# Another question regarding mA

Discussion in 'Electronic Basics' started by AB, Mar 2, 2007.

1. ### ABGuest

As I mentioned in previous posts, I have this alarm panel that uses
12VDC to power a set of output contacts for an optional sounder
device. The only requirement is that you don't exceed 120 mA current
draw @12VDC for these contacts. Thanks to the help I've gotten here, I
was able to measure the draw from all of my sirens, as well as some
small strobe lights. Now here's my question. My lowest draw siren
draws 50mA. That leaves me another 70mA free on that circuit. I have a
low draw strobe assembly (strobe light w/ little circuit embedded
under it) that I'd like to add to the siren, but it draws. 140mA @
12VDC...too much still.

Is there anyway I can modify the strobe so that it will draw only 70mA
rather than 140? Maybe with a resistor or something? Before you say
it, I know that there is the possibility that the strobe won't fire or
be pretty dim...but...I'd like to try it anyway. Thanks again for the
Bob G.

2. ### Peter BennettGuest

It would be easier, and probably better, to use the alarm output to
operate a relay, and use the relay contacts to apply power to the
sirens and strobe.

--
Peter Bennett, VE7CEI
peterbb4 (at) interchange.ubc.ca
new newsgroup users info : http://vancouver-webpages.com/nnq
GPS and NMEA info: http://vancouver-webpages.com/peter

3. ### Homer J SimpsonGuest

You could change the charging/firing resistor to slow the strobe down to
less than half speed.

4. ### ehsjrGuest

Assuming the power supply in the alarm is capable
of supplying the current the strobe needs, use that
for the following circuit:

+12 ----+----Strobe----+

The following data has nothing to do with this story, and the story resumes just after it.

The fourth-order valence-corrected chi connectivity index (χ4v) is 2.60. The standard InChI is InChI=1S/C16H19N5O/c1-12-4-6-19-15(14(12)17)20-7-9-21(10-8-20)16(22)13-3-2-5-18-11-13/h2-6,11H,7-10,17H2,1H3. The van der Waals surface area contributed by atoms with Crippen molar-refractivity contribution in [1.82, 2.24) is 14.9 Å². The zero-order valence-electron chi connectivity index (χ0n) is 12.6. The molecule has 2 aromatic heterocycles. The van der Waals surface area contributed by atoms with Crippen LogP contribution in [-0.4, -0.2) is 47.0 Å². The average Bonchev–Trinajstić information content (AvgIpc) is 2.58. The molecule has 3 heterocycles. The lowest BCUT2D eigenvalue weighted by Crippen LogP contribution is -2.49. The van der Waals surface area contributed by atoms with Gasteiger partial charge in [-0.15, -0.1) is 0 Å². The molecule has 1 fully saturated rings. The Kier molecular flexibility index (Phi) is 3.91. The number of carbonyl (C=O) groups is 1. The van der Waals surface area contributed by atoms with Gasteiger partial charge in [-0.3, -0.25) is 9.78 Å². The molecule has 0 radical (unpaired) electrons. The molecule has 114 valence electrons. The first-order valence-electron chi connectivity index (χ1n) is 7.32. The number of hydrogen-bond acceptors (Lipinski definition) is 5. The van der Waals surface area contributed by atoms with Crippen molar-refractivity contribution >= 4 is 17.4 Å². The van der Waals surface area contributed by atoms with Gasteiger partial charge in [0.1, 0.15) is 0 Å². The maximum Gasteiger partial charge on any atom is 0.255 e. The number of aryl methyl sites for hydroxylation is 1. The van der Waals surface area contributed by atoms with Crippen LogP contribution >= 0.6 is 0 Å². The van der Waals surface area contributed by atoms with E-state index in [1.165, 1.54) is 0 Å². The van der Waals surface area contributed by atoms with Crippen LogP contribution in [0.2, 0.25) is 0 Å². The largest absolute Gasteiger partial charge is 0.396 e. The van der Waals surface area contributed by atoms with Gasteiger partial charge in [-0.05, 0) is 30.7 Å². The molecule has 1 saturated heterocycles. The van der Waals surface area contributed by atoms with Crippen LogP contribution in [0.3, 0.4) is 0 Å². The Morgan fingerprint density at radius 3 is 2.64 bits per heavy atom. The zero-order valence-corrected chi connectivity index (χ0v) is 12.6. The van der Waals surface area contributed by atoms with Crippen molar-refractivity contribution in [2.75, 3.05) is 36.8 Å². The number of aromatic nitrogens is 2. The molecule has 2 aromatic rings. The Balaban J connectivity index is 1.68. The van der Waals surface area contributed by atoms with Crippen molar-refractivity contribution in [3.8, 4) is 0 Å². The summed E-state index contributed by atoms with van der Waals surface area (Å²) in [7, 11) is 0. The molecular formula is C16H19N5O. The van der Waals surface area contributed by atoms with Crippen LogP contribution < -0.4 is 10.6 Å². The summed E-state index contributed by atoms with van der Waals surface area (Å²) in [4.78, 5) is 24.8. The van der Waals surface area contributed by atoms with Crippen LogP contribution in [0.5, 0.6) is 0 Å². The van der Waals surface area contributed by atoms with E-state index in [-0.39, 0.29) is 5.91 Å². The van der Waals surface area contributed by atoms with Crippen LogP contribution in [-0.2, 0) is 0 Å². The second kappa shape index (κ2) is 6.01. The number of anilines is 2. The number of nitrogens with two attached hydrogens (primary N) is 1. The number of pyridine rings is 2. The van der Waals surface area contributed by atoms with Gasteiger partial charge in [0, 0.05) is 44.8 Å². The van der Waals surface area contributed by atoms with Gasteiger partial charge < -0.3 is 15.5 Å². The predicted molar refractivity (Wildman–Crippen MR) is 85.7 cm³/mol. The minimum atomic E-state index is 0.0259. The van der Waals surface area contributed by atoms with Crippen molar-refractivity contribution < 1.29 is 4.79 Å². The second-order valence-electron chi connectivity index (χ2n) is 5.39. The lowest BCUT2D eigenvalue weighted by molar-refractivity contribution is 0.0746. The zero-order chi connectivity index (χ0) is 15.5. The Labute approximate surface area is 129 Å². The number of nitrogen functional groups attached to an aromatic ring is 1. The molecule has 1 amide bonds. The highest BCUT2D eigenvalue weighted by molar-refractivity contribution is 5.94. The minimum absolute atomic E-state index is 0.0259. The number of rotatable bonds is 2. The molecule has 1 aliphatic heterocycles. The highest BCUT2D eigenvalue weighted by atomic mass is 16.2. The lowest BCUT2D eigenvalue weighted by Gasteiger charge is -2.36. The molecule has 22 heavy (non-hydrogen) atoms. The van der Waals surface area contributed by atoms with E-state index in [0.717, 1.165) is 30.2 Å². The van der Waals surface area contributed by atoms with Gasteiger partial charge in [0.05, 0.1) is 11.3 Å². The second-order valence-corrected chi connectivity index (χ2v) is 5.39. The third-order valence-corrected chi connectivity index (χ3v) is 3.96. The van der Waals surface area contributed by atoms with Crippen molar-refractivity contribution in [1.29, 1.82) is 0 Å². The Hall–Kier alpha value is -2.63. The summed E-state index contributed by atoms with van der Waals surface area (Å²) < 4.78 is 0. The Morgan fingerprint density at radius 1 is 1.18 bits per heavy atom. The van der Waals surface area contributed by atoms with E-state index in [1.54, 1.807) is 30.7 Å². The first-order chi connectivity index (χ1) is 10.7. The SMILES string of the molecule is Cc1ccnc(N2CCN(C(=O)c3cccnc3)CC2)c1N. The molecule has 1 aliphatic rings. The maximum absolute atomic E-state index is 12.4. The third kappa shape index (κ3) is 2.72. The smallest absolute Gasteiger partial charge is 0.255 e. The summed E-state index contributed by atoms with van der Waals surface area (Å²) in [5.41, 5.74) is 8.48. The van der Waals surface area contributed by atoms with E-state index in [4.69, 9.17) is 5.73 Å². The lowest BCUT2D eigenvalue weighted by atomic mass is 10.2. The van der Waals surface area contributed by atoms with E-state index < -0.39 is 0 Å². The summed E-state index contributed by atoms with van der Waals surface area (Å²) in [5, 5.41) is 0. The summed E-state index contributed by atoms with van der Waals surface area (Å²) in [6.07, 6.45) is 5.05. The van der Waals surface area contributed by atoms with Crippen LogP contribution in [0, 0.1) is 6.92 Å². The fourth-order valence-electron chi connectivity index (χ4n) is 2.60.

| |
o |
S1 / /c
o---[470R]---| BC337
\e
|
Gnd -------------------+

It's about 20 cents worth of parts - 1 resistor and
1 transistor. When the alarm contact (S1) closes,
the transistor conducts and the strobe operates.

If the alarm contact is normally closed instead of
normally open, use this circuit:

+12 ----+----Strobe----+
| |
[470R] |
| /c
o------------| BC337
S1 | \e
o |
| |
| |
| |
Gnd ----+--------------+

If you have NPN transistors on hand, give one
of them a try - almost any NPN will work fine.

If your alarm power supply cannot provide the
current your strobe needs, use a separate 12V
DC wall wart supply.

Ed

5. ### MarraGuest

You need a constant current source to achieve this.

6. ### John FieldsGuest

---

The strobe resistance:

E 12V
Rs = --- = -------- ~ 85.7 ohms
I 0.14A

The total resistance required to drop 12V at 70mA:

E 12V
Rt = --- = ------ ~ 171.4 ohms
I 0.07

The resistance you need to add, in series, between the strobe and
the supply in order to limit the current to 70 mA:

Rx = Rt - Rs = 171.4R - 85.7R = 85.7 ohms

The closest standard 5% resistor is 82 ohms, so it'll drop the
current to:

E 12V
I = --------- = ------------- = 0.072A
Rs + Rx 85.7R + 82R

And will dissipate:

P = I²R = 0.072A² * (85.7R + 82R) = 0.869 watts,

so I'd use at least a 2 watt resistor in order to keep it from
getting _real_ hot.